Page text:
Fibrous dysplasia and McCune-Albright syndrome (FD/MAS) will once again be on the minds of lawmakers at this year’s Rare Disease Week on Capitol Hill. The Congressional Rare Disease Caucus is hosting a briefing for lawmakers and the general public on the state of rare disease. FDF’s Executive Director, Deanna Portero, will present at this briefing on the importance of federal incentives for rare disease drug development.
The Congressional Rare Disease Caucus is an important bipartisan forum for members of Congress to collaborate and build support for legislation that will improve the lives of people who have a rare disease. The caucus is led by Representative Leonard Lance (R-NJ), Representative G.K. Butterfield (D-NC), Senator Orrin Hatch (R-UT), and Senator Amy Klobuchar (D-MN) and includes 98 Representatives and 5 Senators from all over the country.
Rare Disease Legislative Advocates helped coordinate the Rare Disease Day briefing, which is open to the public. Representative Lance will make opening remarks. The briefing will then feature advocates from across the rare disease world, including the Fibrous Dysplasia Foundation, Rare and Undiagnosed Network, Parent Project Muscular Dystrophy, American Medchem Nonprofit Corp., and Amyloidosis Research Consortium. The briefing will be moderated by former congressman Brian Baird.
Portero’s presentation is an important opportunity to raise the visibility of FD/MAS on the federal stage and to make a strong case for legislation that is important to the FD/MAS community, such as the Orphan Drug Act and the OPEN ACT.
“FDF won’t rest until we have a treatment or a cure for FD/MAS, and we need everyone–including Congress–to work together to achieve that goal. Briefings like this one are important because Congress can only solve problems if they understand those problems, and the challenges of fighting for better treatments for rare diseases like FD/MAS are very complex, ” said Portero.
“The first step will be to help federal lawmakers and their staff really connect with what it means to have NO treatment to interfere with the progression of a disease. I think that many people mishear ‘no treatment,’ and instead imagine circumstances that they are personally familiar with, like ‘a treatment that only slows a disease instead of stopping it,’ or ‘a treatment with hard-to-handle side effects,’ or ‘a treatment that is too expensive to be affordable.’ I need them to understand a different, and harsher reality: the reality that FD/MAS patients live with, where there are literally zero treatments that have been shown to affect the progression of the fibrous dysplasia bone lesions. Each and every FD tumor is a runaway train, and every day our community is just trying to keep up with the burdens of damage control.”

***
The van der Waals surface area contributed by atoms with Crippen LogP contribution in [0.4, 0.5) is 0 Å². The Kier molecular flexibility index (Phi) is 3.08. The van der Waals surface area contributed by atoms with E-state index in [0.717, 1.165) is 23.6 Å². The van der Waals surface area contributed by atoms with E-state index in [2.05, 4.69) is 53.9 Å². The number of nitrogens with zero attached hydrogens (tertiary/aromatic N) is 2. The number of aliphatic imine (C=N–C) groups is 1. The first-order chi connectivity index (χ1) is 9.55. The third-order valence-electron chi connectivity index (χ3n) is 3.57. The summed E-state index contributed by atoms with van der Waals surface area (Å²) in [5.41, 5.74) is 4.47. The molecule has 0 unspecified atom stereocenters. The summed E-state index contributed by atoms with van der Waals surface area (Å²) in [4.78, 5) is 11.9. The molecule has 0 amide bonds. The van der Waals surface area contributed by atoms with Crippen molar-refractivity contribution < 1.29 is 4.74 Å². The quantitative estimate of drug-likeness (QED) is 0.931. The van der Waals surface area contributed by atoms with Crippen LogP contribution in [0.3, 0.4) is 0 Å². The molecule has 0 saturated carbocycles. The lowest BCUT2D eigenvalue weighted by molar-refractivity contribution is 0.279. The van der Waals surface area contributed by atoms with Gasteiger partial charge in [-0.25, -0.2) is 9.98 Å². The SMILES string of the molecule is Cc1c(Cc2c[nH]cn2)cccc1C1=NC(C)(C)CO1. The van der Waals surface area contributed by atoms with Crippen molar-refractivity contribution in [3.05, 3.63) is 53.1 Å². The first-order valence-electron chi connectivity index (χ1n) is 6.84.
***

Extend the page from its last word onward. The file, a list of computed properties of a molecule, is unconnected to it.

“The second step is explaining that it doesn’t have to be this way. The federal government has enormous amounts of influence over the private sector and power over public health institutions. By protecting and establishing incentives for rare disease drug development, the future could be very different,” Portero concluded.
Health staffers from many congressional offices will be there to hear about the unmet needs of the FD/MAS community and other rare disease communities, and to learn what they can do to support finding more treatments and cures. Rare Disease Day offers an appropriate moment to measure the nation’s progress on the diagnosis and treatment of rare diseases, and the FD/MAS community deserves to be seen and heard on these important issues.